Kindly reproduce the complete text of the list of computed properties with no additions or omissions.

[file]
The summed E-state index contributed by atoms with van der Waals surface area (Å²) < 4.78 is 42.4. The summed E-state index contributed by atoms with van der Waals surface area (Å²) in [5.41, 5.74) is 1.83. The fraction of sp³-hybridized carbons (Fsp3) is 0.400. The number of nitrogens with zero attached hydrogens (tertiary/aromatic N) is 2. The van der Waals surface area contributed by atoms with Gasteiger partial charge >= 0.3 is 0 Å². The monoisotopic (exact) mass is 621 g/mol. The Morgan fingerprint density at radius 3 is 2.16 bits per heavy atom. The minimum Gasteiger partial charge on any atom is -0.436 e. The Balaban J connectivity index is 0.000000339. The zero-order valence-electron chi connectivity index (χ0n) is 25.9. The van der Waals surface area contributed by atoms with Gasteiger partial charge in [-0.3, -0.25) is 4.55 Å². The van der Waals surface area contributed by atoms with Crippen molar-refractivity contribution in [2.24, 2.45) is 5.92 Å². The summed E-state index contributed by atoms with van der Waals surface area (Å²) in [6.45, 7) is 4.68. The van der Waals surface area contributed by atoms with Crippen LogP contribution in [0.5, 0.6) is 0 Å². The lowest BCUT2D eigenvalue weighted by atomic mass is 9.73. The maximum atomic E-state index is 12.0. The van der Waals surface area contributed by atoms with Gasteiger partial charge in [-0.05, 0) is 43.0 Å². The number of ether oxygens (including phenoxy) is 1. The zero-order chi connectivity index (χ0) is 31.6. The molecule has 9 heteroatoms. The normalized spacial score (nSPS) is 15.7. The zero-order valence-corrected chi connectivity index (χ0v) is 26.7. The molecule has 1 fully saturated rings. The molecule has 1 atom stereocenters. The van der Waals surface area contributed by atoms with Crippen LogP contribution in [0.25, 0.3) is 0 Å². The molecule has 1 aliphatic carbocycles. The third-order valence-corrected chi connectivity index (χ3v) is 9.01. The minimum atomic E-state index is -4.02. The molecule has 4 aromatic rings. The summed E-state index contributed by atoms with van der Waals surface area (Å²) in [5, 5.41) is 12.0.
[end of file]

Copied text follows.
The summed E-state index contributed by atoms with van der Waals surface area (Å²) < 4.78 is 42.4. The summed E-state index contributed by atoms with van der Waals surface area (Å²) in [5.41, 5.74) is 1.83. The fraction of sp³-hybridized carbons (Fsp3) is 0.400. The number of nitrogens with zero attached hydrogens (tertiary/aromatic N) is 2. The van der Waals surface area contributed by atoms with Gasteiger partial charge >= 0.3 is 0 Å². The monoisotopic (exact) mass is 621 g/mol. The Morgan fingerprint density at radius 3 is 2.16 bits per heavy atom. The minimum Gasteiger partial charge on any atom is -0.436 e. The Balaban J connectivity index is 0.000000339. The zero-order valence-electron chi connectivity index (χ0n) is 25.9. The van der Waals surface area contributed by atoms with Gasteiger partial charge in [-0.3, -0.25) is 4.55 Å². The van der Waals surface area contributed by atoms with Crippen molar-refractivity contribution in [2.24, 2.45) is 5.92 Å². The summed E-state index contributed by atoms with van der Waals surface area (Å²) in [6.45, 7) is 4.68. The van der Waals surface area contributed by atoms with Crippen LogP contribution in [0.5, 0.6) is 0 Å². The lowest BCUT2D eigenvalue weighted by atomic mass is 9.73. The maximum atomic E-state index is 12.0. The van der Waals surface area contributed by atoms with Gasteiger partial charge in [-0.05, 0) is 43.0 Å². The number of ether oxygens (including phenoxy) is 1. The zero-order chi connectivity index (χ0) is 31.6. The molecule has 9 heteroatoms. The normalized spacial score (nSPS) is 15.7. The zero-order valence-corrected chi connectivity index (χ0v) is 26.7. The molecule has 1 fully saturated rings. The molecule has 1 atom stereocenters. The van der Waals surface area contributed by atoms with Crippen LogP contribution in [0.25, 0.3) is 0 Å². The molecule has 1 aliphatic carbocycles. The third-order valence-corrected chi connectivity index (χ3v) is 9.01. The minimum atomic E-state index is -4.02. The molecule has 4 aromatic rings. The summed E-state index contributed by atoms with van der Waals surface area (Å²) in [5, 5.41) is 12.0.